Do you recycle? I do. If you do not recycle, why not? Just curious. After a visit to the OSU sustainability office, recycling saves people money in ways they probably don’t think about. For example, our upholstery shop. They take the furniture around campus that is worn out and reupholster it, giving it a brand-new look. I found this fascinating as I never would have thought that a university would recycle furniture. Formerly, I imagined how expensive college is and how wasteful it is. While it is still expensive, it is not as wasteful as I had imagined. I was interested to learn that OSU does make their own compost as well as earn money in recycling cardboard and paper. If you attend university, where do you attend? I became interested in who the greenest campus is in the United States after hearing our tour guide state that OSU is the most sustainable campus in America, so, I looked it up. According to Forbes, it is College of the Atlantic. While other sites list the Universities in different rankings, it is still the same ten universities each time. Oklahoma State University is not one of them. While our sustainability office is doing great things, they need to begin addressing issues that these other universities are. For example, how is OSU committed to reducing its carbon footprint? Or why not use cow manure to generate electricity from its methane gas? Lastly, why not begin installing renewable energy sources with a set goal of total conversion? It is our responsibility now to educate our peers and children in the hopes of changing the future and the human impact on our precious planet.
Within the university, it is the university’s responsibility to set the example for its students. This is also intergenerational responsibility. Currently, OSU is only half-heartedly doing so. I do not say this to put down my beloved school. I say this because there needs to be change. The efforts OSU puts forth in recycling bottles, cans, paper, and cardboard is great. However, the efforts it puts forth in using green or environmental products is lacking. For example, university dining services. Why are they using an extreme amount of plastic? The plastic cutlery is not biodegradable. Nor are the containers of fruit they sell. The containers are recyclable, if I took it home (off-campus) to do so, and the plastic cutlery is not. See the issue? The earth is paying the expense for the university. Now, I realize the university is going for the cheapest products it can in order to make more money; however, if they began with a few small changes, I bet they would find that they would save more money in doing so. Presently, OSU preaches in the classroom but does not practice what it is preaching.
An interesting read that coincides with intergenerational responsibility is A New Green History of the World: The Environment and the Collapse of Great Civilizations. Chapter 1 is about Easter Island. Prior to this read, I did not know the history of Easter Island except that it had some humorous looking statues. One quote stood out to me and that is Easter Island “is a striking example of the dependency of human societies on their environment and of the consequences of irreversibly damaging that environment.” This is interesting because yes, we do heavily rely on the environment, yet we do not care for it in a way that it is going to sustain us forever. The lessen that stuck out to me the most about Easter Island is the deforestation problem. Today, we are cutting down an outrageous number of trees and not replenishing enough of them. The same products that are made from trees apart from furniture can be made from faster growing plants such as bamboo. Would you not agree? There are many lessons we could all learn from the fall of Easter Island and they are lessons we could be teaching the next generation. Especially since the rising problems we see take place in industries like construction, fashion design and interior design. The industry I am studying now is interior design. The rising problem for interior design is that interiors in homes and buildings are not being designed to last long term. They are designed based off the current trend or fad. Also, they are not utilizing more renewable resources and recycled materials so there is a great deal of waste.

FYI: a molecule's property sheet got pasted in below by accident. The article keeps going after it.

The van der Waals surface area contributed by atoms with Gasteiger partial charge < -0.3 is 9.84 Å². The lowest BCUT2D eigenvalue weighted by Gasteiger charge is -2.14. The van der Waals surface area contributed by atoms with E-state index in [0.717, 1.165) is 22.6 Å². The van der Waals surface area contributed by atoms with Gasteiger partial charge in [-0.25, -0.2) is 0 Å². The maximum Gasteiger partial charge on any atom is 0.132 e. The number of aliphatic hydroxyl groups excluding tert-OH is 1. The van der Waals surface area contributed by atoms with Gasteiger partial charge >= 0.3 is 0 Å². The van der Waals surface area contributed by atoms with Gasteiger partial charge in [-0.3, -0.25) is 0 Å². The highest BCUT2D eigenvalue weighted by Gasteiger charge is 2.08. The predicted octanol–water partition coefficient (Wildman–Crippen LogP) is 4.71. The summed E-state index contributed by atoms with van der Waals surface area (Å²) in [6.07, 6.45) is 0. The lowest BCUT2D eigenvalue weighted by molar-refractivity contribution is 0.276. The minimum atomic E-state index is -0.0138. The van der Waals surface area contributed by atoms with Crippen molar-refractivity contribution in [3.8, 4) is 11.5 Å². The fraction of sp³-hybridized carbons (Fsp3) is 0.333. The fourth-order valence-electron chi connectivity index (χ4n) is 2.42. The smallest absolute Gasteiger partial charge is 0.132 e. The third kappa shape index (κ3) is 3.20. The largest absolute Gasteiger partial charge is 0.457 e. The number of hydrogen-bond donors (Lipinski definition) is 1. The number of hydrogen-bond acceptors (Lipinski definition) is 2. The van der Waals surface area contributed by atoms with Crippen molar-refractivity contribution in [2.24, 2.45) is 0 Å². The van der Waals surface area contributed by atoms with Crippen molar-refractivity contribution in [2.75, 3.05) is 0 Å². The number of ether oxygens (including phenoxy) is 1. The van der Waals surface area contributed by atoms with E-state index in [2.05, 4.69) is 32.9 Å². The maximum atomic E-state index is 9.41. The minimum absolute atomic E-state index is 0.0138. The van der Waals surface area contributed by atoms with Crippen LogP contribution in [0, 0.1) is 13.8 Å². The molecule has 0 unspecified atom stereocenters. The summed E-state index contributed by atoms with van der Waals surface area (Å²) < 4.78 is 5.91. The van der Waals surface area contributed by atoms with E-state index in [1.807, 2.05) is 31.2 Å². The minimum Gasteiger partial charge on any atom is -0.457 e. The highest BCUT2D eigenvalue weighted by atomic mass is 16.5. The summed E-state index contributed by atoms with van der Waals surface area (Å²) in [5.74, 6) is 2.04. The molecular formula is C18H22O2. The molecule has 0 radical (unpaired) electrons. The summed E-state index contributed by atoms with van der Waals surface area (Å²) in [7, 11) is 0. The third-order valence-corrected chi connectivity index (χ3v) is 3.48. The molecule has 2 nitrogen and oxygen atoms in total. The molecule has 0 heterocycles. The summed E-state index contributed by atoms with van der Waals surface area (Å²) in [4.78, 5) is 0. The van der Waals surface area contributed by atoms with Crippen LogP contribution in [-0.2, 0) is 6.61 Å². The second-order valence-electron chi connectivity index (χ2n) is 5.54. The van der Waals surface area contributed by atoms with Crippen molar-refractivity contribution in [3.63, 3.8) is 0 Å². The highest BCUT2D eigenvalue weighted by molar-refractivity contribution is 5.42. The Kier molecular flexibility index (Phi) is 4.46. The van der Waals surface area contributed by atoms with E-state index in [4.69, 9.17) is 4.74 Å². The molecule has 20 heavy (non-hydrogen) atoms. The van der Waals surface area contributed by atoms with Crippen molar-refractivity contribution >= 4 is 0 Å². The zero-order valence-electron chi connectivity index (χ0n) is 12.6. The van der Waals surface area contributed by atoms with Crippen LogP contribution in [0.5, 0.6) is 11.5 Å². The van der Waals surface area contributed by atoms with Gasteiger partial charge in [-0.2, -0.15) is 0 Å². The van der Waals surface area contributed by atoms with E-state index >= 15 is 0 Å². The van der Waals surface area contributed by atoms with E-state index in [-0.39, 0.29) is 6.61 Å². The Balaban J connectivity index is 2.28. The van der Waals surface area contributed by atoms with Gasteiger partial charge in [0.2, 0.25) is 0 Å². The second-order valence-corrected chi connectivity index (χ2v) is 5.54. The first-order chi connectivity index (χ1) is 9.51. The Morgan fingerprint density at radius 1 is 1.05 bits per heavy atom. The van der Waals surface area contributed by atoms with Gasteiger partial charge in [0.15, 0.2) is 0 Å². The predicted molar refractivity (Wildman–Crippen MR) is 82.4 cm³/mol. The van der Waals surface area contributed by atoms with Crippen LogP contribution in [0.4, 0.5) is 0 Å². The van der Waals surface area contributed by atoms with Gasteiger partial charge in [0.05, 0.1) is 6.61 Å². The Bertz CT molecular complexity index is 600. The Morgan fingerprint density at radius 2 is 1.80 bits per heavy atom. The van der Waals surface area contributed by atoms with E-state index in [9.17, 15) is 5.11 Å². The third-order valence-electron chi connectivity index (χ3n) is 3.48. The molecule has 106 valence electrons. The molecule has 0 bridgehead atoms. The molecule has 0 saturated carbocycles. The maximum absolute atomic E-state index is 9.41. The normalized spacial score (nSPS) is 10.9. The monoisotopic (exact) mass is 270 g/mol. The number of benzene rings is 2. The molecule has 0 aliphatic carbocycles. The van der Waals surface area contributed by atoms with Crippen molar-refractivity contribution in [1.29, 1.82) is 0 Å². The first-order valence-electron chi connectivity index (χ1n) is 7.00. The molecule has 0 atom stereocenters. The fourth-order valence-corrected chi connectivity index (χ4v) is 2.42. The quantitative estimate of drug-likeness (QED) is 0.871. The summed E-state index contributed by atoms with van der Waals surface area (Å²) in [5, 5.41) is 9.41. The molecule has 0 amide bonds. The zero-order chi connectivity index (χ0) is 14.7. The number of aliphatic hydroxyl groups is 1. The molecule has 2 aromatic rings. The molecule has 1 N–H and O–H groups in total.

It is my goal to be an interior designer for sustainability. However, that is the long-term goal. My short-term goal is to be continuing to work on myself by learning about alternatives to harmful products used in the home and in the industry. While we cannot change what others do, we can be the example and begin with ourselves. That is why, I have made it my continued effort to change products I use in my home as well as plastic free and potentially a zero-waste household. No matter how small an impact an individual makes, it still matters. People pay attention to people so be the example for someone to see.